Neurotransmitters are chemicals that are used to relay, amplify and modulate signals between a neuron and another cell. According to the prevailing beliefs of the 1960s, a chemical can be classified as a neurotransmitter if it meets the following conditions:
- There are precursors and/or synthesis enzymes located in the presynaptic neuron;
- The chemical must be present in the presynaptic element
- It is available in sufficient quantity in the presynaptic neuron to affect the postsynaptic neuron;
- There must be postsynaptic receptors and the ability for the chemical to bind to said receptors
- A biochemical mechanism for inactivation must be present.
Types of neurotransmitters
There are many different ways to classify neurotransmitters. Often, dividing them into amino acids, peptides, and monoamines is sufficient for many purposes.
Some more precise divisions are as follows:
- Around 10 "small-molecule neurotransmitters" are known:
- monoamines (epinephrine E, norepinephrine NE, dopamine DA, serotonin 5-HT, and melatonin)
- 3 or 4 amino acids, depending on exact definition used: (primarily glutamic acid, GABA, aspartic acid & glycine)
- Purines, (Adenosine, ATP, GTP and their derivatives)
- Fatty acids are also receiving attention as the potential endogenous cannabinoid.
- Over 50 neuroactive peptides (vasopressin, somatostatin, neurotensin, etc.) have been found, among them hormones such as LH or insulin that have specific local actions in addition to their long-range signalling properties.
- Single ions, such as synaptically-released zinc, are also considered neurotransmitters by some.
- Nitrogen monoxide (NO)
The major "workhorse" neurotransmitters of the brain are glutamic acid (=glutamate) and GABA.
Some examples of neurotransmitter action:
- Acetylcholine - voluntary movement of the muscles
- Norepinephrine - wakefulness or arousal
- Dopamine - voluntary movement and motivation, "wanting", pleasure, associated with addiction and love
- Serotonin - memory, emotions, wakefulness, sleep and temperature regulation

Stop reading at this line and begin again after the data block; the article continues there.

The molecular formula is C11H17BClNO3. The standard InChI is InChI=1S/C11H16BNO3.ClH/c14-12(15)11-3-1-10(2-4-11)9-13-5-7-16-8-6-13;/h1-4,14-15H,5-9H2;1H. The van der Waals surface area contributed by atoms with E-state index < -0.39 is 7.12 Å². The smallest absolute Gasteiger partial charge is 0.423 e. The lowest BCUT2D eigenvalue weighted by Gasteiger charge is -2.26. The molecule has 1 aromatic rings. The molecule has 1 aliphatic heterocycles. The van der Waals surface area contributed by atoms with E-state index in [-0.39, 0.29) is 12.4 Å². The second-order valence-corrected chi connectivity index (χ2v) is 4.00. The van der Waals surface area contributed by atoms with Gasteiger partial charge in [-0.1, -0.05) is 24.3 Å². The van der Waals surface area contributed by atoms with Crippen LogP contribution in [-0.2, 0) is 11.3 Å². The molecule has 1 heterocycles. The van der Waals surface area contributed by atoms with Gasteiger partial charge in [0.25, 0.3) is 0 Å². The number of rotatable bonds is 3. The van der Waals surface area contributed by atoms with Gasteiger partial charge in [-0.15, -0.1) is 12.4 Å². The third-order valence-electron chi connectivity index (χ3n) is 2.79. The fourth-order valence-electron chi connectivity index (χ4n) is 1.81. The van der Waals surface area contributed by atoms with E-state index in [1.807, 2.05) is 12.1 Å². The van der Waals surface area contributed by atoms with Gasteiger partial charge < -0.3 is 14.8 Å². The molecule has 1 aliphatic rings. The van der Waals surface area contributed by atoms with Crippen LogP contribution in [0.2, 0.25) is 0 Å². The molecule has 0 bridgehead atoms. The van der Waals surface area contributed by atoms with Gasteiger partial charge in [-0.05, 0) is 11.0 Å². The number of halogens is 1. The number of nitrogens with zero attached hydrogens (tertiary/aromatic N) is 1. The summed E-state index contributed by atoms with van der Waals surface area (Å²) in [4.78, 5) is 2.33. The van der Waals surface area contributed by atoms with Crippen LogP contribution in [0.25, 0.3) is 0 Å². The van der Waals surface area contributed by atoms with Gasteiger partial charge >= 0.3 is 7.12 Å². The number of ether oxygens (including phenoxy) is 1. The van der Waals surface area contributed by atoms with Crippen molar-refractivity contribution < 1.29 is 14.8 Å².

- GABA (gamma aminobutyric acid) - inhibition of motor neurons
- Glycine - spinal reflexes and motor behaviour
- Neuromodulators - sensory transmission-especially pain
It is important to appreciate that it is the receptor that dictates the neurotransmitter's effect
Neurons expressing certain types of neurotransmitters sometimes form distinct systems, where activation of the system causes effects in large volumes of the brain, called volume transmission.
The major neurotransmitter systems are the noradrenaline (norepinephrine) system, the dopamine system, the serotonin system and the cholinergic system.
Drugs targeting the neurotransmitter of such systems affects the whole system, and explains the mode of action of many drugs;
Diseases may affect specific neurotransmitter systems. For example, Parkinson's disease is at least in part related to failure of dopaminergic cells in deep-brain nuclei, for example the substantia nigra. Treatments potentiating the effect of dopamine precursors have been proposed and effected, with moderate success.
A brief comparison of the major neurotransmitter systems follows:
| System || Origin  || Effects
| Noradrenaline system
|| locus coeruleus
| Lateral tegmental field
| Dopamine system
|| dopamine pathways:
- mesocortical pathway
- mesolimbic pathway
- nigrostriatal pathway
- tuberoinfundibular pathway
| motor system, reward, cognition, endocrine, nausea
| Serotonin system
|| caudal dorsal raphe nucleus
|| Increase (introverson), mood, satiety, body temperature and sleep, while decreasing nociception.
| rostral dorsal raphe nucleus
| Cholinergic system
|| pontomesencephalotegmental complex
- short-term memory
| basal optic nucleus of Meynert
| medial septal nucleus
- ^ a b Rang, H. P. (2003). Pharmacology. Edinburgh: Churchill Livingstone, page 474 for noradrenaline system, page 476 for dopamine system, page 480 for serotonin system and page 483 for cholinergic system.. ISBN 0-443-07145-4.